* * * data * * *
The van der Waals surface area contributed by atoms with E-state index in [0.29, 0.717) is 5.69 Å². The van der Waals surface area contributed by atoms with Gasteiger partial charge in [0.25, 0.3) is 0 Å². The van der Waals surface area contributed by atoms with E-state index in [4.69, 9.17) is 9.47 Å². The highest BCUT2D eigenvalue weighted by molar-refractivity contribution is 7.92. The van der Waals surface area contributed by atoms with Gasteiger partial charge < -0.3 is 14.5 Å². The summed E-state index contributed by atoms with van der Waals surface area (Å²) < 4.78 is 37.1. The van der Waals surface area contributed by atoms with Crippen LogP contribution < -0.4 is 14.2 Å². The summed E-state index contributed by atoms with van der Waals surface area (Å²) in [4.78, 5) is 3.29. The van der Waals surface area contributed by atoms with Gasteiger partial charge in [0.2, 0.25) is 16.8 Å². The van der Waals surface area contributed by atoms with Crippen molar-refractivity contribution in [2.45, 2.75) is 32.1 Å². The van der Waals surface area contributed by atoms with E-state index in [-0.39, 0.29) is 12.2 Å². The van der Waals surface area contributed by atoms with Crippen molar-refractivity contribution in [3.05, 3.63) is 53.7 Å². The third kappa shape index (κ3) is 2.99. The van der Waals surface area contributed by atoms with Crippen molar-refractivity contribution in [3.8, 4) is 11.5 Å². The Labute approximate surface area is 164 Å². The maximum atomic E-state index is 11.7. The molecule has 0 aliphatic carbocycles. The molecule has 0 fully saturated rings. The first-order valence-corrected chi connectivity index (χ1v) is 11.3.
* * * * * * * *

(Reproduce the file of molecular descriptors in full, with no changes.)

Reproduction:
The van der Waals surface area contributed by atoms with E-state index in [0.29, 0.717) is 5.69 Å². The van der Waals surface area contributed by atoms with Gasteiger partial charge in [0.25, 0.3) is 0 Å². The van der Waals surface area contributed by atoms with E-state index in [4.69, 9.17) is 9.47 Å². The highest BCUT2D eigenvalue weighted by molar-refractivity contribution is 7.92. The van der Waals surface area contributed by atoms with Gasteiger partial charge < -0.3 is 14.5 Å². The summed E-state index contributed by atoms with van der Waals surface area (Å²) < 4.78 is 37.1. The van der Waals surface area contributed by atoms with Crippen LogP contribution < -0.4 is 14.2 Å². The summed E-state index contributed by atoms with van der Waals surface area (Å²) in [4.78, 5) is 3.29. The van der Waals surface area contributed by atoms with Gasteiger partial charge in [0.2, 0.25) is 16.8 Å². The van der Waals surface area contributed by atoms with Crippen molar-refractivity contribution in [2.45, 2.75) is 32.1 Å². The van der Waals surface area contributed by atoms with E-state index in [-0.39, 0.29) is 12.2 Å². The van der Waals surface area contributed by atoms with Crippen molar-refractivity contribution in [3.05, 3.63) is 53.7 Å². The third kappa shape index (κ3) is 2.99. The van der Waals surface area contributed by atoms with Crippen molar-refractivity contribution in [3.8, 4) is 11.5 Å². The Labute approximate surface area is 164 Å². The maximum atomic E-state index is 11.7. The molecule has 0 aliphatic carbocycles. The molecule has 0 fully saturated rings. The first-order valence-corrected chi connectivity index (χ1v) is 11.3.